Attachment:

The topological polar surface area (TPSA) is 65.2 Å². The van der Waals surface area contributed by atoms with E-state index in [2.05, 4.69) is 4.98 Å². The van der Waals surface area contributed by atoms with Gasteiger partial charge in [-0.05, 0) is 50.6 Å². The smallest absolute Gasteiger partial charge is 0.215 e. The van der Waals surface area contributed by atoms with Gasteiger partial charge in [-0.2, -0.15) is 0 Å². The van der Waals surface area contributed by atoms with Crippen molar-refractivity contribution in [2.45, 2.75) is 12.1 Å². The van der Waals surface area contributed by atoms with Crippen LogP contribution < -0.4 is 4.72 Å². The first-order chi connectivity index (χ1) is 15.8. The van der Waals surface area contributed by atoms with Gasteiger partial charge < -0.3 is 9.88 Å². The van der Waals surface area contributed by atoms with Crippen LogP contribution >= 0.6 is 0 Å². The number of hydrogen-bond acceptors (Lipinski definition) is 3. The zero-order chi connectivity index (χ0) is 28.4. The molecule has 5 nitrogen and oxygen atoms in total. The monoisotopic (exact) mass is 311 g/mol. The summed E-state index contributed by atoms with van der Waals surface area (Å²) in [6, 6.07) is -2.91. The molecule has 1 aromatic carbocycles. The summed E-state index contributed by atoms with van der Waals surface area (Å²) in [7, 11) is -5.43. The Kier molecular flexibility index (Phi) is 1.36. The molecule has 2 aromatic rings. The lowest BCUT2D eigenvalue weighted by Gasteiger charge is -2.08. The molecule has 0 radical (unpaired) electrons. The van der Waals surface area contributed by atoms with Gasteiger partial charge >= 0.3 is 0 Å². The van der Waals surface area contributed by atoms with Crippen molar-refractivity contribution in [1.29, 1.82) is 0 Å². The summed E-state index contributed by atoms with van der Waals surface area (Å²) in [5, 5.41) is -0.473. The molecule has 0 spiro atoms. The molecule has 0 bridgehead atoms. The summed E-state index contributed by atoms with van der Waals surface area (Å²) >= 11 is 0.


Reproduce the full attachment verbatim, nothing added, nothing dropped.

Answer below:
The topological polar surface area (TPSA) is 65.2 Å². The van der Waals surface area contributed by atoms with E-state index in [2.05, 4.69) is 4.98 Å². The van der Waals surface area contributed by atoms with Gasteiger partial charge in [-0.05, 0) is 50.6 Å². The smallest absolute Gasteiger partial charge is 0.215 e. The van der Waals surface area contributed by atoms with Gasteiger partial charge in [-0.2, -0.15) is 0 Å². The van der Waals surface area contributed by atoms with Crippen molar-refractivity contribution in [2.45, 2.75) is 12.1 Å². The van der Waals surface area contributed by atoms with Crippen LogP contribution < -0.4 is 4.72 Å². The first-order chi connectivity index (χ1) is 15.8. The van der Waals surface area contributed by atoms with Gasteiger partial charge < -0.3 is 9.88 Å². The van der Waals surface area contributed by atoms with Crippen LogP contribution >= 0.6 is 0 Å². The number of hydrogen-bond acceptors (Lipinski definition) is 3. The zero-order chi connectivity index (χ0) is 28.4. The molecule has 5 nitrogen and oxygen atoms in total. The monoisotopic (exact) mass is 311 g/mol. The summed E-state index contributed by atoms with van der Waals surface area (Å²) in [6, 6.07) is -2.91. The molecule has 1 aromatic carbocycles. The summed E-state index contributed by atoms with van der Waals surface area (Å²) in [7, 11) is -5.43. The Kier molecular flexibility index (Phi) is 1.36. The molecule has 2 aromatic rings. The lowest BCUT2D eigenvalue weighted by Gasteiger charge is -2.08. The molecule has 0 radical (unpaired) electrons. The van der Waals surface area contributed by atoms with Gasteiger partial charge >= 0.3 is 0 Å². The van der Waals surface area contributed by atoms with Crippen molar-refractivity contribution in [1.29, 1.82) is 0 Å². The summed E-state index contributed by atoms with van der Waals surface area (Å²) in [5, 5.41) is -0.473. The molecule has 0 spiro atoms. The molecule has 0 bridgehead atoms. The summed E-state index contributed by atoms with van der Waals surface area (Å²) >= 11 is 0.